“Our second suggestion was voter registration within the school,” student Tatiana Whitaker continued. “As we become young adults, it is important to know that voting in times like these [is] the perfect way to do so. Many students have strong opinions, but are unaware of how to turn those into action[s]. In addition to that, I think we should make the information on how to contact local and state representatives readily available for those who have not reached the legal age to vote. By providing them with resources to educate themselves about the voting process and how to register, we would be giving them a platform to voice their opinions. This has been addressed by Mr. Brown within our school.”

“Our next suggestion was to hold a fundraiser,” student Emily Monderine added. “The purpose of it was to get each student to donate at least 17 cents in order to send to the Parkland families. Along with the money, we would like to make a banner that each student can sign in the cafeteria. It would be sent to show that Sayreville stands in solidarity with the victims of Parkland.”

Student Jordan Ndeli said, “At the end of the day, our generation is one that represents change and that is what we plan to do. In light of tragic events, including the school shooting in Maryland [on March 20, the day of the board meeting], we find ourselves even more inclined to take a stand for what we believe in because we know we have a voice and frankly, we’re scared.

“This step forward is monumental, not only for SWMHS, but for our growth as young adults,” Jordan continued. “As an institution that sets out to provide today’s youth the gift of knowledge and the space to develop respect for themselves and their fellow Americans, we hope that the high school, with the backing of the Board of Education, will be open to helping us. We hope that together, we can help students express their voices, beliefs and concerns in a safe environment that supports their growth as individuals.”

For the final suggestion, student Patrick Smith spoke about his proposal for a possible question-and-answer session on school safety.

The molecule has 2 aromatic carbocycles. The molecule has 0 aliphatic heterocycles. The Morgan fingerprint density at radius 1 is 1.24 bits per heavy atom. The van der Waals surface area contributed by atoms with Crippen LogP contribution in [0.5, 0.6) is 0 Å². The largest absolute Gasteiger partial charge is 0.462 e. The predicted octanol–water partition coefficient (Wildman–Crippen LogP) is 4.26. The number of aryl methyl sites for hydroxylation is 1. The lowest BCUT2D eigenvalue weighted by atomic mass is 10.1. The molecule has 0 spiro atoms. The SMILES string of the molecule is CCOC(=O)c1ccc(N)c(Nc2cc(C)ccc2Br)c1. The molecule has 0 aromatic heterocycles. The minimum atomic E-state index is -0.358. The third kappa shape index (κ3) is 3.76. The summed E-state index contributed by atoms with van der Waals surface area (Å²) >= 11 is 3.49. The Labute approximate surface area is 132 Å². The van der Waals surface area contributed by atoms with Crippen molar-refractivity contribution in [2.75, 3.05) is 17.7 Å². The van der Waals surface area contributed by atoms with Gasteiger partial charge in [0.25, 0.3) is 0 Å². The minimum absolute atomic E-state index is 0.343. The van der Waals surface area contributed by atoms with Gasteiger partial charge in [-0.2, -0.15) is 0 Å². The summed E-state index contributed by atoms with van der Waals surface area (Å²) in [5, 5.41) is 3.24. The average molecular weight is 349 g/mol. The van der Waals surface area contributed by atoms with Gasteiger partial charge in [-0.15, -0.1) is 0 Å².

“Before the board, I would like to propose a Q&A session designed to promote transparency in regard to Sayreville’s safety policies and how they will help to protect the students of SWMHS,” Patrick said. “This can be done as its own form of assembly, containing approximately 20 questions or less; however, it can also be added on to another assembly if proposed, or it can also be placed at an alternative time at night to allow both parents and students easy access to the assembly.

“It is not necessary towards this proposal, but I would highly recommend that the superintendent, Dr. [Richard] Labbe, would be there to answer the questions,” he said. “I feel it that would be more meaningful to the students if the highest-up in Sayreville Public School District was present to answer these questions and I believe that it shows a sense of importance and seriousness akin to that of when a president hosts a press conference rather than a press secretary.”

Board members spoke positively of the students’ proposals.

“As a board, we want to encourage the opportunity for student dialogue,” board President Kevin Ciak said. “No students had approached the board about participating in the walkout until the night before at 7:40 [p.m.]. Even Mr. [John] Lewis, our student representative, wasn’t aware of any student interest in this issue until that evening. The only person we had heard from is one parent. We are excited that students wish to be a part of the solution and are interested in launching a conversation.

“We understand that you are working with Mr. Brown to start that conversation and we support you in doing so,” he continued. “As you saw from tonight’s meeting, we want student input on these important issues. Our only limitations as a board are that we cannot permit students to walk out of school for safety reasons and that we cannot choose a position on these issues for you. That leadership must come from you and we look forward to working with you as you develop your own solutions to these complex problems.

“On a personal note, the petition you prepared was very well done, very professional and very strategic,” Ciak said.

Labbe also voiced his support for the students of the suggestions and Patrick’s recommendation that he attend the Q&A session.

“First, let me say that I am both impressed and inspired by the authors of this petition, the students that spoke this evening and all of our amazing young adults at the high school,” the superintendent said. “I would be both humbled and honored to participate on any questioning panel with regard to the safety and security of our students which you have developed with Mr. Brown in an appropriate forum. I will be there.”

Contact Matthew Sockol at msockol@newspapermediagroup.com.